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Understanding this theory is an invaluable tool for some people because alongside accessing and integrating the shadow comes the insight that it's not just dark, it's also golden. Integrating the Shadow can also be seen as analogous to what some religions label enlightenment.The practical application of this understanding is what leads to access and integration.
I'm quoting 9th quoting Jung. Other cultures from Chinese to South American have holidays to communicate, honor, do things for the sake of their dead. In general we don't. We tend to ignore our elderly and even more so, our dead. We consider ourselves, self made and lose our lineage. I'm just wondering, what could and should we do to for the sake of our dead? To reclaim and relink our heritage? I'm not a big believer in hungry ghosts and the like, but with my parents in there 80's and ailing, it seems like I need to tell there stories more to my children. To do something to reconnect with my ancestry. Personally, there is something like a family plot, its full now. One nice thing is each grave has protected locket with the deceased picture on it.. of my great grand parents and my grandparents and there brother and sisters. I've taken my daughter to it. Next time we're all together we need to visit it as a family. Put down stones on the markers, sit there, in remembrance.
I didnt want to tangent the other thread so made a new one. Some poo poo Crowley for (aside from other things) his 'psychologification' of magick . And also Jung ... as if they have taken the magic out of magic . But I was just thinking .... could we not say instead that 'magic' influenced psychology and changed psychology to a more magical (Jungian ) viewpoint ? (yes, I know many reject Jung , including a psychiatrist I knew who refused to discuss him - best to avoid the kitchen if one cant handle the heat ... any suggestion was met with "Talk to my brother, he is a Jungian, I am not. " )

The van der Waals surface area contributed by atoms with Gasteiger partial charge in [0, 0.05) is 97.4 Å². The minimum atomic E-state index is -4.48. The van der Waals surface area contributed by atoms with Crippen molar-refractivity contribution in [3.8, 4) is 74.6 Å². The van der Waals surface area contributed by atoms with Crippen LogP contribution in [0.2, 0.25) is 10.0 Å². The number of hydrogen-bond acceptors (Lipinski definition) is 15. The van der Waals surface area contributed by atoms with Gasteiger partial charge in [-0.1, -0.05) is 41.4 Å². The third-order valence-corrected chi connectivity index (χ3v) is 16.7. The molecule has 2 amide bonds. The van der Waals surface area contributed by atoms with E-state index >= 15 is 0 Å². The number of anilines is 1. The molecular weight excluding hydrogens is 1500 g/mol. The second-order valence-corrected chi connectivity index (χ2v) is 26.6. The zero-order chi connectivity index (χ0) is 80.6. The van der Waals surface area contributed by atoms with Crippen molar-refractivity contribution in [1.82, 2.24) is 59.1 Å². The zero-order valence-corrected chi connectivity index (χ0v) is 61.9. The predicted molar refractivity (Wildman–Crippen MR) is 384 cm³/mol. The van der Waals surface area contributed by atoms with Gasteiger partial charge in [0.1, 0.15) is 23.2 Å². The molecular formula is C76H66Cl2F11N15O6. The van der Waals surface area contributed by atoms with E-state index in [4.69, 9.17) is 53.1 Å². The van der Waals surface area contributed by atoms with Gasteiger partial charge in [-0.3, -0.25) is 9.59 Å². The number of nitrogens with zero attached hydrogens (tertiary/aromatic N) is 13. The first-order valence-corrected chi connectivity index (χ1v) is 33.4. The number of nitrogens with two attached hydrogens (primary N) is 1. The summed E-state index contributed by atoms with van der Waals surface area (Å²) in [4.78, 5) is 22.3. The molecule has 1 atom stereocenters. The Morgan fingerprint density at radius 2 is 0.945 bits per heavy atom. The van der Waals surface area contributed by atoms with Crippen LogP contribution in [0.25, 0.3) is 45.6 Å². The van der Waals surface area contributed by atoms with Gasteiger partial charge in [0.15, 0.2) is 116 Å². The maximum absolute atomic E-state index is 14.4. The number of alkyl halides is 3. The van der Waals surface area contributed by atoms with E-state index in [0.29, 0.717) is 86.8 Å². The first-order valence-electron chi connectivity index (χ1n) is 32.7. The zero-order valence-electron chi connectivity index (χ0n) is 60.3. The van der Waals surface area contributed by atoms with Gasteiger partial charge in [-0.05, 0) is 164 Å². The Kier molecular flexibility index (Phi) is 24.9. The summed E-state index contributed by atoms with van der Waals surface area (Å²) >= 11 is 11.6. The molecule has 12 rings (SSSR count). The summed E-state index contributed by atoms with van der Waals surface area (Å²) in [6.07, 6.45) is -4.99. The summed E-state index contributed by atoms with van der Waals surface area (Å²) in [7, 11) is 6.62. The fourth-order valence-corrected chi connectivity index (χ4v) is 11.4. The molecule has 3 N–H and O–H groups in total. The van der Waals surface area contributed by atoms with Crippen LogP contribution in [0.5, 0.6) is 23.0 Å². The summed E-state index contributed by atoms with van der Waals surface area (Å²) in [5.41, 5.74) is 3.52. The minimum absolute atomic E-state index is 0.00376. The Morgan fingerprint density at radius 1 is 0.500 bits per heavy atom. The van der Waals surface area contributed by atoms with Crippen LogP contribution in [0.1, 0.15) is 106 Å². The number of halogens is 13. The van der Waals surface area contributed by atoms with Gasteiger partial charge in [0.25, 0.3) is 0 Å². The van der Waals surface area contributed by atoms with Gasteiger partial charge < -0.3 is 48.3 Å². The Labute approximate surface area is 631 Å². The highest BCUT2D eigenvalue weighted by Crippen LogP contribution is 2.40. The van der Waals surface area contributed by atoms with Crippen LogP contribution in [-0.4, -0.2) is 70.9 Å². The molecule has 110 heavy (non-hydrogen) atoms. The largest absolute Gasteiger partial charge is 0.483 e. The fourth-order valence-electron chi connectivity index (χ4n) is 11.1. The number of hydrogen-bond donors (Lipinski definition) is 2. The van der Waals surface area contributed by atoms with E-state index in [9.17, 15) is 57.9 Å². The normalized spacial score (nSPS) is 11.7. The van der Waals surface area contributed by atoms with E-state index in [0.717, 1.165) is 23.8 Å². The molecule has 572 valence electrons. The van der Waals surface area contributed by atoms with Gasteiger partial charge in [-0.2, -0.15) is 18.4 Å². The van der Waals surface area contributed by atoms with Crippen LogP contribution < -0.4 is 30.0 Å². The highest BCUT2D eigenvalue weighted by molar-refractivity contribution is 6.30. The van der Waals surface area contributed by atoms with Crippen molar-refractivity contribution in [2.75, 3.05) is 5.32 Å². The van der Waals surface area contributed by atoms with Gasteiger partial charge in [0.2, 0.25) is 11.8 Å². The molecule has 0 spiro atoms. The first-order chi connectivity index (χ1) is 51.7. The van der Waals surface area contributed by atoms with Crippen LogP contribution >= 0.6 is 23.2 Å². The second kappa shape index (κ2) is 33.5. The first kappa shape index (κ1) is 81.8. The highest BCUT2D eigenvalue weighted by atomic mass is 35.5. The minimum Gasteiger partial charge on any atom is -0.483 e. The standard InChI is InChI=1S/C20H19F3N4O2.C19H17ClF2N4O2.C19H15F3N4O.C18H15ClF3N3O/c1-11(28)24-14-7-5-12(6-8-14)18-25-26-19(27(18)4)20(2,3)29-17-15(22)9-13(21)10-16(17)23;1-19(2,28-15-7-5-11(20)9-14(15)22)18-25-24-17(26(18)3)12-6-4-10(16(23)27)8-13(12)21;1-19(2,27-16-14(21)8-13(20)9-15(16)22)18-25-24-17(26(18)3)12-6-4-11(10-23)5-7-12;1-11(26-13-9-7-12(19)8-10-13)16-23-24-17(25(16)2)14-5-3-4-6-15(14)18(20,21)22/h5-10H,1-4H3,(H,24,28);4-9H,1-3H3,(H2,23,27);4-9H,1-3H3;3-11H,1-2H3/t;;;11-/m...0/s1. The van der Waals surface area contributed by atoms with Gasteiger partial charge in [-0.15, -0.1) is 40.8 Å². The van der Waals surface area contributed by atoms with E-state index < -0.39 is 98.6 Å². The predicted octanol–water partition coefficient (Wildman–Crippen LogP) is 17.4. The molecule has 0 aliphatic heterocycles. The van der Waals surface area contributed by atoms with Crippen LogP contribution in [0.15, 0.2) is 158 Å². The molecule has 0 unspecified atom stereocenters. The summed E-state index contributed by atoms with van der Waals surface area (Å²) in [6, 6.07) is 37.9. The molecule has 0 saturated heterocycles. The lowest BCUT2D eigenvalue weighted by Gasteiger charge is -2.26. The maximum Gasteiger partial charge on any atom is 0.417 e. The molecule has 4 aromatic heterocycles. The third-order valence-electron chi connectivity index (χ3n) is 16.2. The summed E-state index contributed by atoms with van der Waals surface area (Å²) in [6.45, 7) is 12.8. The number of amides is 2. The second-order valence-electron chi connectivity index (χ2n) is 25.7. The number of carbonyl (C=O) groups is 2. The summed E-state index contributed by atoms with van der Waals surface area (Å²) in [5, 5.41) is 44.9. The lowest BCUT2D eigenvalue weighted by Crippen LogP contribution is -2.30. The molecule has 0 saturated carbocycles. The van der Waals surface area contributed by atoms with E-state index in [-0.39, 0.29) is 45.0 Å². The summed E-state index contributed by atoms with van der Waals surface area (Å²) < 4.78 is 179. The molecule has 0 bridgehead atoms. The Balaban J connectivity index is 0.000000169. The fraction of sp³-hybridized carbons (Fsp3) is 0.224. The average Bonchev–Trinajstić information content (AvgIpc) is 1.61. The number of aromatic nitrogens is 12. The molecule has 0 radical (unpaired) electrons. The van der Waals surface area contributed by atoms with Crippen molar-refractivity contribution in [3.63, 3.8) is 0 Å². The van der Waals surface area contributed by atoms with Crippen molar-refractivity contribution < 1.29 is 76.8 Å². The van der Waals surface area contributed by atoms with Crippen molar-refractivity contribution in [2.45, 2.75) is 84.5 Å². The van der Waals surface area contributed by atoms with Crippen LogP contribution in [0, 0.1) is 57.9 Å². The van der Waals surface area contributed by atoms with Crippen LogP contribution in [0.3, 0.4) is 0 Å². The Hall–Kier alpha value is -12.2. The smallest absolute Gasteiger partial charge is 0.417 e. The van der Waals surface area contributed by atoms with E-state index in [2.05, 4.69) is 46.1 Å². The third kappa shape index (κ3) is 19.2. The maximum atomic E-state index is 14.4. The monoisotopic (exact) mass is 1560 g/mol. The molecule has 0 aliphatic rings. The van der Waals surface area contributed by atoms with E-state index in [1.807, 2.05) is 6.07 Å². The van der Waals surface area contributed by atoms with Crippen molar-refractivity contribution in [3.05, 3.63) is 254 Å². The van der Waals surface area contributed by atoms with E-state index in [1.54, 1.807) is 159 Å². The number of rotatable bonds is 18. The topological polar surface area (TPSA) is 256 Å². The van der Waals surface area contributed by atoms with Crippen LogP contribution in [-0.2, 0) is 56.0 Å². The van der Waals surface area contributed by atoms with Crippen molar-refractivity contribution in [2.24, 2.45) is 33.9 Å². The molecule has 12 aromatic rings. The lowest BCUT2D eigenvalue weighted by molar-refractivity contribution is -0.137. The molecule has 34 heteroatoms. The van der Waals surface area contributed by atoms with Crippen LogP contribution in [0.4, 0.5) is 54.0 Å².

Hi Bums, As some of you know, I just love comparing the metaphysical systems of different times and cultures with one another. Frequently, I find that they have central ideas in common. Thus a comparative approach tells us more about the Collective Unconscious, shared by all of humanity. Looking at an Archetypes from a variety of different perspectives serves to illuminate and amplify it further. Chapter 50 of the Daodejing seems to be a good example for what I mean. From Robert Henricks' translation: Now, the Death card in Tarot is the thirteenth of the Major Arcana. The traveller who comes out into life and goes back into death is The Fool. He stands both at the beginning and the end of the series of the Major Arcana, so he can be attributed with both the numbers 0 and 22. Cards that share the same checksum are seen as related with each other, like Death and The Fool, since they can both be reduced to the number 4. The fourth of the Major Arcana which is The Emperor. He is another important Archetype in Daoism, but we will safe him for later and stay with The Fool. The Fool is the eternal spiritual seeker, the original Tarot Bum undertaking the adventure of Individuation. He represents our childlike and spontaneous nature that we start out and hope to end up with. He is the wandering Daoist sage so prevalent in both Lao Tzu's and Chuang Tzu's writings. Ideally, he in fact attains (a kind of) immortality. Chapter 50 of the Daodejing continues: As we see above, the tiger indeed cannot injure The Fool. He is protected by his spiritual "innocence" or state of wu wei.